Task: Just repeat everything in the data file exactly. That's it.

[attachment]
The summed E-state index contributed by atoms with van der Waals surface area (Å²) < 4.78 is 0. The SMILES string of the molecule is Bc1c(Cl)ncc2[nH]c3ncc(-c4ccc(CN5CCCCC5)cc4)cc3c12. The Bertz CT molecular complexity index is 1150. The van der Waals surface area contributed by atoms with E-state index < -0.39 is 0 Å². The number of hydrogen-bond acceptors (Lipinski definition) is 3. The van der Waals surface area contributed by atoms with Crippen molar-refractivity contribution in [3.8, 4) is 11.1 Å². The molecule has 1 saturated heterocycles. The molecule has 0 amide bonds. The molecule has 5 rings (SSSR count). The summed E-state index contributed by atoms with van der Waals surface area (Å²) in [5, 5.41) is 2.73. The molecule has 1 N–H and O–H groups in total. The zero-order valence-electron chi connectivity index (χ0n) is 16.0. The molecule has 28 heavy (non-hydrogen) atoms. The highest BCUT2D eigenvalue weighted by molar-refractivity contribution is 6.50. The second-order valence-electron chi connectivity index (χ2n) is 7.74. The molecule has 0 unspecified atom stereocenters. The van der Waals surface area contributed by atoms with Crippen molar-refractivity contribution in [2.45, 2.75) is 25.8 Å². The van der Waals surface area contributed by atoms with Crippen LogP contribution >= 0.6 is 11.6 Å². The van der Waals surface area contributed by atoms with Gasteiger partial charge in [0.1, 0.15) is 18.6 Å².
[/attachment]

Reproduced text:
The summed E-state index contributed by atoms with van der Waals surface area (Å²) < 4.78 is 0. The SMILES string of the molecule is Bc1c(Cl)ncc2[nH]c3ncc(-c4ccc(CN5CCCCC5)cc4)cc3c12. The Bertz CT molecular complexity index is 1150. The van der Waals surface area contributed by atoms with E-state index < -0.39 is 0 Å². The number of hydrogen-bond acceptors (Lipinski definition) is 3. The van der Waals surface area contributed by atoms with Crippen molar-refractivity contribution in [3.8, 4) is 11.1 Å². The molecule has 1 saturated heterocycles. The molecule has 0 amide bonds. The molecule has 5 rings (SSSR count). The summed E-state index contributed by atoms with van der Waals surface area (Å²) in [5, 5.41) is 2.73. The molecule has 1 N–H and O–H groups in total. The zero-order valence-electron chi connectivity index (χ0n) is 16.0. The molecule has 28 heavy (non-hydrogen) atoms. The highest BCUT2D eigenvalue weighted by molar-refractivity contribution is 6.50. The second-order valence-electron chi connectivity index (χ2n) is 7.74. The molecule has 0 unspecified atom stereocenters. The van der Waals surface area contributed by atoms with Crippen molar-refractivity contribution in [2.45, 2.75) is 25.8 Å². The van der Waals surface area contributed by atoms with Crippen LogP contribution >= 0.6 is 11.6 Å². The van der Waals surface area contributed by atoms with Gasteiger partial charge in [0.1, 0.15) is 18.6 Å².